•A stunning photo of the Greece coastline offering up "a mini-break in gorgeous Greece" is juxtaposed to a story titled, "Violence continues in Greece as rioters firebomb buildings."
The examples go on and on and on to the point that there is probably a Buzzfeed slide show dedicated to it. While programmatic methodologies do produce smarter ad placement, it doesn't mean brand safety isn't an issue. In fact, it can often place companies and their ads in a bad light, as the average consumer doesn't necessarily understand that these companies are not placing the ads themselves. While banner ad examples run rampant, that doesn't mean this isn't happening with digital video advertisements. Where are the examples? Well, as you can imagine, ad agencies and companies aren't exactly thrilled about these brand safety fumbles. While banner ads are easier to share, online video ads are more difficult to capture and spread. But that doesn't mean it doesn't happen, it just means that they are harder to find and more importantly, to document.
Imagine a liquor commercial following a news story about a teenage drunk driving accident or a McDonalds commercial after an obesity study report. These video brand safety issues can easily occur and while they are rather similar to the display ad failures, commercials and videos carry far more emotional appeal with consumers. When safely placed, these emotive experiences can create positive, constructive experiences. However, once brand safety is compromised, it can be even more detrimental than a banner ad flub, as the emotional meter can dip down into a dark place, potentially enraging consumers to the point of action.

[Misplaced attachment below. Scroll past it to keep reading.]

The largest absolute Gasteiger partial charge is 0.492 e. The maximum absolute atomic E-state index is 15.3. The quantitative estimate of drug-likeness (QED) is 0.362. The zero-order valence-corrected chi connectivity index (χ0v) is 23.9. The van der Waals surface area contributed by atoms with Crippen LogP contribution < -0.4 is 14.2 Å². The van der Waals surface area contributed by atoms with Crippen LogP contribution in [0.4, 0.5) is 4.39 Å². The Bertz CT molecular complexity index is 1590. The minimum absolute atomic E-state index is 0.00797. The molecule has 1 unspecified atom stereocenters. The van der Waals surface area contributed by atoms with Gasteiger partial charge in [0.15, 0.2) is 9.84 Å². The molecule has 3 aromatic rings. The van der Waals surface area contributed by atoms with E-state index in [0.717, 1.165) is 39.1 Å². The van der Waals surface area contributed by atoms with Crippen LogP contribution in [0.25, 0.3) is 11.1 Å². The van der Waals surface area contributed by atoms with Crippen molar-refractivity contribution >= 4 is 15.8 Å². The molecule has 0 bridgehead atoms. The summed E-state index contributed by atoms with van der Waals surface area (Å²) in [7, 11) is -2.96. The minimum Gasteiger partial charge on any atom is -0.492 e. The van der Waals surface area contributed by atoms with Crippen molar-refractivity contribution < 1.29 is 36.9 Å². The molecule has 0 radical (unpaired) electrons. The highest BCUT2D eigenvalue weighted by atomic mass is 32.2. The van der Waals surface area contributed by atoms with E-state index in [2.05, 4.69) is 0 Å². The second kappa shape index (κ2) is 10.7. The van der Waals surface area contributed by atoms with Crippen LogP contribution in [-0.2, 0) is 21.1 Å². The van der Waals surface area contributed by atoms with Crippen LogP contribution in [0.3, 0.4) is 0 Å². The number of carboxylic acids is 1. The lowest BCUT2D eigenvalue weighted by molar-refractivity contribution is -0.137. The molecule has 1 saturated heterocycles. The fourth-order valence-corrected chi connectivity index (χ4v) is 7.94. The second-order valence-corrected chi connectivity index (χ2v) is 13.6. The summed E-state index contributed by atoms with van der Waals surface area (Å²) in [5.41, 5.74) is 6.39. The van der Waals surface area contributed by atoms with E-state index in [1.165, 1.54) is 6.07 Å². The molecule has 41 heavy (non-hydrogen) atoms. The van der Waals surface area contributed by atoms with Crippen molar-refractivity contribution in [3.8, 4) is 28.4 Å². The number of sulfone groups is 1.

Despite these brand safety flubs and failures, programmatic isn't by itself at fault. Programmatic is unarguably the best and most efficient way for advertisers to target consumers. Unfortunately, it opens itself up to brand safety setbacks, as programmatic is so unburdened by latency that ad agencies can't possibly know exactly what is on a site at any given millisecond.
The truth is, digital brand safety is still a work in progress. There are currently sacrifices being made in order to better target consumers. These sacrifices aren't ideal, but it just leaves room for innovators to make ads safe across the Wild Wild West that is the Interwebs. With the ability to pair content experiences and ad targeting, you would then have context to a user's experience. So that if, for example, a company could algorithmically differentiate a video title with the keyword "erect" in it, when the context is "Erect your First Sandcastle," ad platforms would be able to play a LEGO ad instead of a Cialis ad. We laugh, but as a new father, if I could only tell you some of the ads that have been shown to my daughter and I before watching cartoon clips without fear of litigation from some ad agency, you would embrace how systemic the problem actually is.
The reality is that innovative companies are just now getting to the point where context is a mathematically and logically derived variable in the equation of video consumption, but how that is accepted and utilized will be the supreme determinant of the direction of that technology. It comes down to volume versus quality. We came to the same inflection point with banner ads, and volume won. Now with video, time will tell but the odds seem to be on the side of quality. Let the Web's redemption begin!